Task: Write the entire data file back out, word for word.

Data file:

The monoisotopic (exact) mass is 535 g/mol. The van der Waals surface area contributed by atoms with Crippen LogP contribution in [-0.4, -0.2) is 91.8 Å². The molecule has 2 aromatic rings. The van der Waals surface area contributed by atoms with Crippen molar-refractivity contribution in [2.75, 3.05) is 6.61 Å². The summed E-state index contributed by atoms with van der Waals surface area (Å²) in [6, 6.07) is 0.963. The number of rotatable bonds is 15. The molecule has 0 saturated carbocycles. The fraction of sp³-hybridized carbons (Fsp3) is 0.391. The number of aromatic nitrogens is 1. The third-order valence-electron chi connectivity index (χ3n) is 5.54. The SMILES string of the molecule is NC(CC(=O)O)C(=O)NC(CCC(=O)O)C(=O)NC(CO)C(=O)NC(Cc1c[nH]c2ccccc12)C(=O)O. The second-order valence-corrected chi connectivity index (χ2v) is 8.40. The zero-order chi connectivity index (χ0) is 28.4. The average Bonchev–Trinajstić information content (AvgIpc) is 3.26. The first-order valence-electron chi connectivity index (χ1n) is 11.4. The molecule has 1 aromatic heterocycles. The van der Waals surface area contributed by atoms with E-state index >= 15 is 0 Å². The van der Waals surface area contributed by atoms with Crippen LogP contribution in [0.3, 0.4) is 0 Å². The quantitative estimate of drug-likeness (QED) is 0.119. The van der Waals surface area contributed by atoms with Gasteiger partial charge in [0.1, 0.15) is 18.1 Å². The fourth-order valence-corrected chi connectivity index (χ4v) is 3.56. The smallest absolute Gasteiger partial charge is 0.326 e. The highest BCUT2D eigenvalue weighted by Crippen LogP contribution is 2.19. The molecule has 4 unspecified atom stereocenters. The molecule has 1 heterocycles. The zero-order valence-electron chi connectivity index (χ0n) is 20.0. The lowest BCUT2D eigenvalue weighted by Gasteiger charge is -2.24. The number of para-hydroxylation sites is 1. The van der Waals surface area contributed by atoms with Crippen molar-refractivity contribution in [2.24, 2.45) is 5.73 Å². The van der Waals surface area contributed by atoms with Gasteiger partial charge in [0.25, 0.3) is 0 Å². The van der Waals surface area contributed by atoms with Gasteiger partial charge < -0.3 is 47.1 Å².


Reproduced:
The monoisotopic (exact) mass is 535 g/mol. The van der Waals surface area contributed by atoms with Crippen LogP contribution in [-0.4, -0.2) is 91.8 Å². The molecule has 2 aromatic rings. The van der Waals surface area contributed by atoms with Crippen molar-refractivity contribution in [2.75, 3.05) is 6.61 Å². The summed E-state index contributed by atoms with van der Waals surface area (Å²) in [6, 6.07) is 0.963. The number of rotatable bonds is 15. The molecule has 0 saturated carbocycles. The fraction of sp³-hybridized carbons (Fsp3) is 0.391. The number of aromatic nitrogens is 1. The third-order valence-electron chi connectivity index (χ3n) is 5.54. The SMILES string of the molecule is NC(CC(=O)O)C(=O)NC(CCC(=O)O)C(=O)NC(CO)C(=O)NC(Cc1c[nH]c2ccccc12)C(=O)O. The second-order valence-corrected chi connectivity index (χ2v) is 8.40. The zero-order chi connectivity index (χ0) is 28.4. The average Bonchev–Trinajstić information content (AvgIpc) is 3.26. The first-order valence-electron chi connectivity index (χ1n) is 11.4. The molecule has 1 aromatic heterocycles. The van der Waals surface area contributed by atoms with E-state index >= 15 is 0 Å². The van der Waals surface area contributed by atoms with Crippen LogP contribution in [0.3, 0.4) is 0 Å². The quantitative estimate of drug-likeness (QED) is 0.119. The van der Waals surface area contributed by atoms with Gasteiger partial charge in [0.1, 0.15) is 18.1 Å². The fourth-order valence-corrected chi connectivity index (χ4v) is 3.56. The smallest absolute Gasteiger partial charge is 0.326 e. The highest BCUT2D eigenvalue weighted by Crippen LogP contribution is 2.19. The molecule has 4 unspecified atom stereocenters. The molecule has 1 heterocycles. The zero-order valence-electron chi connectivity index (χ0n) is 20.0. The lowest BCUT2D eigenvalue weighted by Gasteiger charge is -2.24. The number of para-hydroxylation sites is 1. The van der Waals surface area contributed by atoms with Crippen molar-refractivity contribution in [2.24, 2.45) is 5.73 Å². The van der Waals surface area contributed by atoms with Gasteiger partial charge in [0.25, 0.3) is 0 Å². The van der Waals surface area contributed by atoms with Gasteiger partial charge < -0.3 is 47.1 Å².